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MONDAY, March 7 (HealthDay News) -- Patients with advanced malignancies appear to be quite willing to undergo pharmacodynamic (PD) and pharmacokinetic (PK) tests in order to be enrolled in clinical trials, according to research published online Jan. 18 in Cancer.
Raoul Tibes, M.D., Ph.D., of the Mayo Clinic in Scottsdale, Ariz., and colleagues prospectively measured the willingness of 61 patients with advanced malignancies to undergo various procedures and imaging tests, and how many tests patients would tolerate.
The researchers found that, overall, patients' willingness to undergo study-required tests was quite high, more so for blood and urine tests, ultrasounds, X-rays, echocardiograms, and computed tomography than for tumor and skin biopsies and magnetic resonance imaging. There was an inverse relationship between willingness to undergo tests and the frequency of the tests. Willingness was modestly influenced by inconvenience and prior bad experiences with invasive testing, and positively correlated with college education, insurance coverage, and requirement of the tests for enrollment.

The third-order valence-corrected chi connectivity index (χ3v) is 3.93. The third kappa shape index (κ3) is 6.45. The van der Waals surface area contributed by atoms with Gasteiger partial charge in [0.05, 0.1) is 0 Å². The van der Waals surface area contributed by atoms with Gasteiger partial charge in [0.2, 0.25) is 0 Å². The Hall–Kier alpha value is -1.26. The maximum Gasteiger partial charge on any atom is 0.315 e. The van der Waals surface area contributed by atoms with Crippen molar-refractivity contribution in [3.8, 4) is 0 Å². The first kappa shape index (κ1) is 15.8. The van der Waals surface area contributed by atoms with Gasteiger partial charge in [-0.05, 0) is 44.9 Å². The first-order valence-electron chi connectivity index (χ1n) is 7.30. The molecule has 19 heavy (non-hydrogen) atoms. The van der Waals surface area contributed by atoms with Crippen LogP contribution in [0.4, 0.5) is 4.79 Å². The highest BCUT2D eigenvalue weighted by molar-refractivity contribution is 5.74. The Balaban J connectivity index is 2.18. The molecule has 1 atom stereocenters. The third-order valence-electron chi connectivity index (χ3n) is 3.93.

"The current findings provide the first prospectively collected data on patients' willingness to undergo PK/PD tests and imaging studies associated with early stage oncology drug trials and can serve as basis for further exploration toward the design of patient-friendly, biomarker-driven clinical studies in oncology," the authors write.
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